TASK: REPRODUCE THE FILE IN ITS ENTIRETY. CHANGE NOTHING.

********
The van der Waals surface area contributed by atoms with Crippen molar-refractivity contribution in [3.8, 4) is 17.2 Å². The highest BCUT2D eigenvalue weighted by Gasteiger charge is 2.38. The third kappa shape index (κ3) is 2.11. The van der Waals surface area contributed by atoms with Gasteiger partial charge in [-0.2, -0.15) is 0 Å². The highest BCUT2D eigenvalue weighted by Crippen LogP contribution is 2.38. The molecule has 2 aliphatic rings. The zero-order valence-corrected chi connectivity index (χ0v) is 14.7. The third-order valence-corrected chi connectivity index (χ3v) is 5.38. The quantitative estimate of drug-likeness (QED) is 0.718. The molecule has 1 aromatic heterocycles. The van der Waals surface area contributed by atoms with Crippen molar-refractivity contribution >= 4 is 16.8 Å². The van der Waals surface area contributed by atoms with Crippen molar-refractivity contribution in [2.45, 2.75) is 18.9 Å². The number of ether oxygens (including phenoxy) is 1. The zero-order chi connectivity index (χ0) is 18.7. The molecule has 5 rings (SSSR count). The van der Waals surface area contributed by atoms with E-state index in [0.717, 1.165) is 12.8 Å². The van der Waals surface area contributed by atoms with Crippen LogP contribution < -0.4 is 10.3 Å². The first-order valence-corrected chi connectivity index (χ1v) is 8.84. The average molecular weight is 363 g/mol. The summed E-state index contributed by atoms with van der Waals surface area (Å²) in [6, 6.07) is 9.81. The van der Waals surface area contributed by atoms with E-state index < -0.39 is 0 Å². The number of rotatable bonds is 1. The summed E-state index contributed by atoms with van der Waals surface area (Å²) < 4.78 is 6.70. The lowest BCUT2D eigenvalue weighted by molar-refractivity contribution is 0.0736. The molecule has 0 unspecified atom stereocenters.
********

The van der Waals surface area contributed by atoms with Crippen molar-refractivity contribution in [3.8, 4) is 17.2 Å². The highest BCUT2D eigenvalue weighted by Gasteiger charge is 2.38. The third kappa shape index (κ3) is 2.11. The van der Waals surface area contributed by atoms with Gasteiger partial charge in [-0.2, -0.15) is 0 Å². The highest BCUT2D eigenvalue weighted by Crippen LogP contribution is 2.38. The molecule has 2 aliphatic rings. The zero-order valence-corrected chi connectivity index (χ0v) is 14.7. The third-order valence-corrected chi connectivity index (χ3v) is 5.38. The quantitative estimate of drug-likeness (QED) is 0.718. The molecule has 1 aromatic heterocycles. The van der Waals surface area contributed by atoms with Crippen molar-refractivity contribution >= 4 is 16.8 Å². The van der Waals surface area contributed by atoms with Crippen molar-refractivity contribution in [2.45, 2.75) is 18.9 Å². The number of ether oxygens (including phenoxy) is 1. The zero-order chi connectivity index (χ0) is 18.7. The molecule has 5 rings (SSSR count). The van der Waals surface area contributed by atoms with E-state index in [0.717, 1.165) is 12.8 Å². The van der Waals surface area contributed by atoms with Crippen LogP contribution < -0.4 is 10.3 Å². The first-order valence-corrected chi connectivity index (χ1v) is 8.84. The average molecular weight is 363 g/mol. The summed E-state index contributed by atoms with van der Waals surface area (Å²) in [6, 6.07) is 9.81. The van der Waals surface area contributed by atoms with E-state index < -0.39 is 0 Å². The number of rotatable bonds is 1. The summed E-state index contributed by atoms with van der Waals surface area (Å²) < 4.78 is 6.70. The lowest BCUT2D eigenvalue weighted by molar-refractivity contribution is 0.0736. The molecule has 0 unspecified atom stereocenters.